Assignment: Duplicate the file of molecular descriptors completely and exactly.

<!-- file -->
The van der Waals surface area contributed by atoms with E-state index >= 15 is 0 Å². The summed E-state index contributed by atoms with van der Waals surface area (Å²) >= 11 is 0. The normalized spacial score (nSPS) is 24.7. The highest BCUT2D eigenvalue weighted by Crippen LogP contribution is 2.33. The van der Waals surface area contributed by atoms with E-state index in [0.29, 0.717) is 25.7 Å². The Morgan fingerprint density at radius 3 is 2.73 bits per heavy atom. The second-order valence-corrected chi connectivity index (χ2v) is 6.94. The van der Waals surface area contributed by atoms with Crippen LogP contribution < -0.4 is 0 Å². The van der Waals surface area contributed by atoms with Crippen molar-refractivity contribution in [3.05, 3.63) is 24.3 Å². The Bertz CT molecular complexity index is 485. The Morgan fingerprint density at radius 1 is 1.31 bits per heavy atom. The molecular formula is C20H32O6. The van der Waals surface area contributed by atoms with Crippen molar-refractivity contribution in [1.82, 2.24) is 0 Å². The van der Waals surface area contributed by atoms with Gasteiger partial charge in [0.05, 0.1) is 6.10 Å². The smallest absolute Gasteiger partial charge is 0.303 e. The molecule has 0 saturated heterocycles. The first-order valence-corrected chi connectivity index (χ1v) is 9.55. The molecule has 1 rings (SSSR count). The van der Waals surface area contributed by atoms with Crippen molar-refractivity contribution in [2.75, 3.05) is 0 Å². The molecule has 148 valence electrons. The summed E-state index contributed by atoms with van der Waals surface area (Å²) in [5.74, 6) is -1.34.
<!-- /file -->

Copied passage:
The van der Waals surface area contributed by atoms with E-state index >= 15 is 0 Å². The summed E-state index contributed by atoms with van der Waals surface area (Å²) >= 11 is 0. The normalized spacial score (nSPS) is 24.7. The highest BCUT2D eigenvalue weighted by Crippen LogP contribution is 2.33. The van der Waals surface area contributed by atoms with E-state index in [0.29, 0.717) is 25.7 Å². The Morgan fingerprint density at radius 3 is 2.73 bits per heavy atom. The second-order valence-corrected chi connectivity index (χ2v) is 6.94. The van der Waals surface area contributed by atoms with Crippen LogP contribution < -0.4 is 0 Å². The van der Waals surface area contributed by atoms with Crippen molar-refractivity contribution in [3.05, 3.63) is 24.3 Å². The Bertz CT molecular complexity index is 485. The Morgan fingerprint density at radius 1 is 1.31 bits per heavy atom. The molecular formula is C20H32O6. The van der Waals surface area contributed by atoms with Crippen molar-refractivity contribution in [1.82, 2.24) is 0 Å². The van der Waals surface area contributed by atoms with Gasteiger partial charge in [0.05, 0.1) is 6.10 Å². The smallest absolute Gasteiger partial charge is 0.303 e. The molecule has 0 saturated heterocycles. The first-order valence-corrected chi connectivity index (χ1v) is 9.55. The molecule has 1 rings (SSSR count). The van der Waals surface area contributed by atoms with Crippen molar-refractivity contribution in [2.75, 3.05) is 0 Å². The molecule has 148 valence electrons. The summed E-state index contributed by atoms with van der Waals surface area (Å²) in [5.74, 6) is -1.34.